Shadows Eleven June 17, 2018
A friend who is four years older,
still working hard with mower
and chainsaw, had a stroke. It’s
what the doctors worry about
with me. I’ve eased off the hard
physical labor, but I still carry
water to the hens, rake, hoe, and
plant seeds, dig out weeds. I wrote
a new novel in April and May, and
now I type it. I cook and clean,
but I rest when I’m tired, still sleep
hard at night, avoid high heat days.
The body has its signals, tells me
to ease up, take a break, but it
doesn’t mean I can’t still do most
things. And my muse is still lively.
I notice small signs, read the souls
of others better than they know or
want to know. Wesley surprised
me. His early love not dead at
eighty-one, his fantasy still alive;
mine, locked in memory. Most
loves faded or fell silent. Only
one burns bright still and, like
a sun in the underworld,
outshines all the lesser ones.
Sunday, June 24, 2018
Judy and Mikhail in 1992 in Kostroma, Russia
Adelaide Books of New York City will publish my first memoir of my Russian experiences early in 2019. Here's a little about it.
I open my experience, not only of coping with a potent love but also of making bonds with a nationally known painter, a school teacher, and a philosophy student. I was one of the first American writers to visit the Kostroma region, and my partner in the exchanges was a new experience for central North Carolina residents. Our writer exchanges and mutual publishing projects continued through 2001. These new connections occurred as Russia went through the upheaval of changing from Communism to Capitalism. This intense experience of working on peace and understanding with our former enemy was the biggest event of my life.
In 1992 I would meet Vera Belikh, the painter and philosopher daughter of the national painter, Aleksei Belikh, whom I met in 1990 during my first visit. Here is Vera's painting of a church by the Volga, in the autumn.
This is the Black River flowing through the remote forest or taiga in the Mezha District of the Kostroma Region. The county officials took me to see the landscape near where Mikhail had been born, in a village among many lost during the collectivization of the farms, and the loss of men in World War II (The Great Patriotic War). Mikhail talked and reminisced about his growing up in a village from the beginning of our writer exchanges.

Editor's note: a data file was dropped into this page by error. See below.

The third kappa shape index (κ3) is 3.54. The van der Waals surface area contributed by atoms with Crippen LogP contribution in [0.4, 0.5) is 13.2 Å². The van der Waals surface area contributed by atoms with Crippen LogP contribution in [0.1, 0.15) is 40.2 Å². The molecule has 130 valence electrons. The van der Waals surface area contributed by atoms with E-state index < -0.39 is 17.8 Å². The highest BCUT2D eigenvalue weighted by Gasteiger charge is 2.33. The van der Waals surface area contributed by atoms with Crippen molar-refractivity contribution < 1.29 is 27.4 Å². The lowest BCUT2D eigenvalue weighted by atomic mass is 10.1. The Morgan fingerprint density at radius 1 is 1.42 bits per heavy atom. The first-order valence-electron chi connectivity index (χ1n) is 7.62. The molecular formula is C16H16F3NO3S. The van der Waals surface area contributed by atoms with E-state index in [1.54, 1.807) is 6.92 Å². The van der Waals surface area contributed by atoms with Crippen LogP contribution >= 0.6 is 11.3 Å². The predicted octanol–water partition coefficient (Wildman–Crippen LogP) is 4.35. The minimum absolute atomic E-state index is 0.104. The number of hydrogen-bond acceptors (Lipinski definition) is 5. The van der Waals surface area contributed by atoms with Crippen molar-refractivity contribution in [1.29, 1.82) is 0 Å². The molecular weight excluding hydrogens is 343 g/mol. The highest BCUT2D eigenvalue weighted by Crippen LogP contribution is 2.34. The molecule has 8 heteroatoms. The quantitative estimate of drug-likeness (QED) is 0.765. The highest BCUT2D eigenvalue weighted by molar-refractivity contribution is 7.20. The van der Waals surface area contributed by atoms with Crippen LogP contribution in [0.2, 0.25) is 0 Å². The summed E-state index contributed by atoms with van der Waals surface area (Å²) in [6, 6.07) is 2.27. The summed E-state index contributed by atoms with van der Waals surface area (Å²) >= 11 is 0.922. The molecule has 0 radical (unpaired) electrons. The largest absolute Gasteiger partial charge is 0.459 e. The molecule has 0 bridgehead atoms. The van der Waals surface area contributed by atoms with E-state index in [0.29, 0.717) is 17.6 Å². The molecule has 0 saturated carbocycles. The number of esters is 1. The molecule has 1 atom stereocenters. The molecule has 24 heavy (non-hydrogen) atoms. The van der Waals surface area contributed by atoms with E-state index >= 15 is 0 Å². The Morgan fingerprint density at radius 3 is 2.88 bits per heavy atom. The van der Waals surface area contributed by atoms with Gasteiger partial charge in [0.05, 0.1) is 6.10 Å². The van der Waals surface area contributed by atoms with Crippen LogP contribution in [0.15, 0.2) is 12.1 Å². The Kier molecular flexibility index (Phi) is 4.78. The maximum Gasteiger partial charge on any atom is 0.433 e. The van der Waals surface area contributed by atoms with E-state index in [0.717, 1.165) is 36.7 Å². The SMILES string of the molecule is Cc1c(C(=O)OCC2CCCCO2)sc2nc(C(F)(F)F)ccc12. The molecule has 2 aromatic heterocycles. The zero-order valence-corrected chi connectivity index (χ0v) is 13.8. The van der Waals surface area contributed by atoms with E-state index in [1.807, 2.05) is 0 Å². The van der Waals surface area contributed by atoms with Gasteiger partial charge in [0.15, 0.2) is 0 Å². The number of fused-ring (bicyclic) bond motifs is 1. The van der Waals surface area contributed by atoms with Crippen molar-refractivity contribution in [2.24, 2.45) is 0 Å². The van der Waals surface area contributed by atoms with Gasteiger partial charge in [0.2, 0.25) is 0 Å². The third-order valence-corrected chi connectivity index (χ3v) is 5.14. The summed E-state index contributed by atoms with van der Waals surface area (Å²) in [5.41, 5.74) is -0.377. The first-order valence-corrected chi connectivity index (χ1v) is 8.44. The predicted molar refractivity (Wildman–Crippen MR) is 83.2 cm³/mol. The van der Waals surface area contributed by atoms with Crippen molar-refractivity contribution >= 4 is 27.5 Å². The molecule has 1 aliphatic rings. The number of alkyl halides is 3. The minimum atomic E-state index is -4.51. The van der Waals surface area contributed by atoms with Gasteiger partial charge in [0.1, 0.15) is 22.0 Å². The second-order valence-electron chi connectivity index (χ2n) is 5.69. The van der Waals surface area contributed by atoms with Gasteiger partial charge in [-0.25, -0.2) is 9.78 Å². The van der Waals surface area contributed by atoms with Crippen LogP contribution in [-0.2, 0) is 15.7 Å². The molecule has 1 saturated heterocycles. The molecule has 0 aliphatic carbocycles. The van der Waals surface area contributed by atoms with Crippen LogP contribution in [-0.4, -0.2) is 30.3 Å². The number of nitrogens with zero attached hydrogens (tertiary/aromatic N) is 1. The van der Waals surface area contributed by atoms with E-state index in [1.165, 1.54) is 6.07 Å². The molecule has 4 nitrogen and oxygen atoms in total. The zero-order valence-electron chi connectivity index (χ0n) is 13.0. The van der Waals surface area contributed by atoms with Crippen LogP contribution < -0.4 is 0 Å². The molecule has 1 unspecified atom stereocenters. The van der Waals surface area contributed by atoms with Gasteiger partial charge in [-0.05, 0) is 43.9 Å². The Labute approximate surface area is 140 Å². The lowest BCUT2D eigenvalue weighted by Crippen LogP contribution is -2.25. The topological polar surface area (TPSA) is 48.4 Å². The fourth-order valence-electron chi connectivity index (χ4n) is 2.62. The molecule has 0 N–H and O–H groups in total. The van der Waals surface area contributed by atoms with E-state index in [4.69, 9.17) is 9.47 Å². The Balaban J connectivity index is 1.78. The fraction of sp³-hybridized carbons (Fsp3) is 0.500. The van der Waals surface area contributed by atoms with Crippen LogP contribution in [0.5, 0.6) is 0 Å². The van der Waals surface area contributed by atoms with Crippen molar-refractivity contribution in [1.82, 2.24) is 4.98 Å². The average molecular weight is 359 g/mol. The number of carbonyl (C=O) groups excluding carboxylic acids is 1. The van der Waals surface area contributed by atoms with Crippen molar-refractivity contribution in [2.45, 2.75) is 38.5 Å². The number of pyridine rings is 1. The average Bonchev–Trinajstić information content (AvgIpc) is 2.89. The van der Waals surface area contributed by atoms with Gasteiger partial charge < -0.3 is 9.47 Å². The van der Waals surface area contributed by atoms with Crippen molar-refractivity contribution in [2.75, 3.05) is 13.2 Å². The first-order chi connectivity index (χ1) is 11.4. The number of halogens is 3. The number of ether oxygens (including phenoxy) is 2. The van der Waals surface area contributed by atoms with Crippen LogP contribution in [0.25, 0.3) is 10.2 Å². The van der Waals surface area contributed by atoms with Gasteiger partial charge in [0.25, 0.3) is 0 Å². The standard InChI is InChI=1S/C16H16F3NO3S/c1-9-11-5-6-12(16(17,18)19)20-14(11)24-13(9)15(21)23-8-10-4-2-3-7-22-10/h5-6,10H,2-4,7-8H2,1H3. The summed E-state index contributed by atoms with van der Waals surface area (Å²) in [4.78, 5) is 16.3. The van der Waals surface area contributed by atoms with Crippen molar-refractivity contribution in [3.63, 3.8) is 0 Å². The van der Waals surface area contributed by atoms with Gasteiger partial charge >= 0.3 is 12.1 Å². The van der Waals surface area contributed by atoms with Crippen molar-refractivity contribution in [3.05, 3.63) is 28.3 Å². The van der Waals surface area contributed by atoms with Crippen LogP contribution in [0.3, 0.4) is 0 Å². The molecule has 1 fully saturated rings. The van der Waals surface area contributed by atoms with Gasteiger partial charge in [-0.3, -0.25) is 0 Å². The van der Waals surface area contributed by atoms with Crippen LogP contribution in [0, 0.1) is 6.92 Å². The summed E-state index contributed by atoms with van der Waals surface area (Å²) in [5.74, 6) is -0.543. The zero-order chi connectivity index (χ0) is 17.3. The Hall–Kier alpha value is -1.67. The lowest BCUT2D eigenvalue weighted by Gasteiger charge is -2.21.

In August 1992 I was also able to spend some time in the village of Gorka, where MIkhail's wife Katya had grown up. Left to right, Tanya, Mikhail's granddaughter, Larissa, married to Mikhail's son Misha, standing, then the little son of Misha and Larissa, then Shura, Katya's sister-in-law, and Katya's brother Kolya, and in front: Aleksei (Alyosha), Mikhail's younger son, and then Mikhail. Taken in front of the village house, where I also stayed.
In Moscow after I visited Kostroma in August 1990, I met Larissa Bavrina (on the right),pictured here with her friend Tanya, close since childhood. Larissa gave me and my son a tour of Red Square before we caught our train back to Finland. Larissa and I still correspond. She's become a close friend of mine.Our early letters, 1990-92 are in Baba Summer: Part One. Judy
Sunday, June 17, 2018
Nadya's apples and plums from her dacha. 2009
Little Bobby! He used to come out from
his nap, get in my lap, and we would read
a story. His blonde hair stood straight up.
After the graduation exercises were over,
we waited a long time to see our tall Bobby.
His hair curls now. I held onto Tim’s arm
as we walked back to his truck. There goes
little Bobby into his new life. I work to
bring a happy closure to my life, put my
books into print, stop the coal ash dumping,
heal where I’m looked to; accept the
extra help as needed, soothe and reassure
others who hesitate to put their full weight
on living their own lives, trusting their
own souls. Trust yours, Bobby! It’s there.
Sunday, June 10, 2018
Wise sage in my garden a few years ago.
Shadows Nine June 3, 2018
It all helps. When I scorched the bread,
turning the heat to broil instead of turning
it off, my son comforted me. “Michael
Jordan said in his life he’d missed more baskets
than he’d hit, and he was the greatest
basketball player of all time.” Then Wesley
called, my very first love. At twelve, our
love was simple. He brought me a gardenia
every day. We held hands and were happy.
Now he tends his wife who has dementia,
and he can’t seem to answer my letters.
He doesn’t know why. I said, “This is
wearing on your spirit. Don’t be too hard
on yourself.” At the coal ash meeting
we learn of a study to test the wells around